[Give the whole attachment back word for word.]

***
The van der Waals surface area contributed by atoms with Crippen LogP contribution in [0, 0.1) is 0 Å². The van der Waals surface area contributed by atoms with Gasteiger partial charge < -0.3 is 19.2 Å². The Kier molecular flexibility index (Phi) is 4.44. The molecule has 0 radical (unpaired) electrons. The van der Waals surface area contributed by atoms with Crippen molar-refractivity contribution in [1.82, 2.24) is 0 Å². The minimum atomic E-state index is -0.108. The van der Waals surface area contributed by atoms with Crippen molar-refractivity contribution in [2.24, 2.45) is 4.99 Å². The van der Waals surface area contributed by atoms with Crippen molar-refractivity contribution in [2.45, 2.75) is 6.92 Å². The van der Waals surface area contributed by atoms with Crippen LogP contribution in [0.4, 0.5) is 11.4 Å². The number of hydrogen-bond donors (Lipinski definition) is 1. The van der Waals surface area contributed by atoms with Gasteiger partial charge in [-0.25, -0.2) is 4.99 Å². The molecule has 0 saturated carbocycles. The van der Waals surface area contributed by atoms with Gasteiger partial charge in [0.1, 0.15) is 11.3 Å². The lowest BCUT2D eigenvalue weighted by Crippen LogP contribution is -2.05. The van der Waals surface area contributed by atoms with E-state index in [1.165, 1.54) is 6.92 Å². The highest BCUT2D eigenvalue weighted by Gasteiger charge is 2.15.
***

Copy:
The van der Waals surface area contributed by atoms with Crippen LogP contribution in [0, 0.1) is 0 Å². The van der Waals surface area contributed by atoms with Gasteiger partial charge < -0.3 is 19.2 Å². The Kier molecular flexibility index (Phi) is 4.44. The molecule has 0 radical (unpaired) electrons. The van der Waals surface area contributed by atoms with Crippen molar-refractivity contribution in [1.82, 2.24) is 0 Å². The minimum atomic E-state index is -0.108. The van der Waals surface area contributed by atoms with Crippen molar-refractivity contribution in [2.24, 2.45) is 4.99 Å². The van der Waals surface area contributed by atoms with Crippen molar-refractivity contribution in [2.45, 2.75) is 6.92 Å². The van der Waals surface area contributed by atoms with Crippen LogP contribution in [0.4, 0.5) is 11.4 Å². The number of hydrogen-bond donors (Lipinski definition) is 1. The van der Waals surface area contributed by atoms with Gasteiger partial charge in [-0.25, -0.2) is 4.99 Å². The molecule has 0 saturated carbocycles. The van der Waals surface area contributed by atoms with Gasteiger partial charge in [0.1, 0.15) is 11.3 Å². The lowest BCUT2D eigenvalue weighted by Crippen LogP contribution is -2.05. The van der Waals surface area contributed by atoms with E-state index in [1.165, 1.54) is 6.92 Å². The highest BCUT2D eigenvalue weighted by Gasteiger charge is 2.15.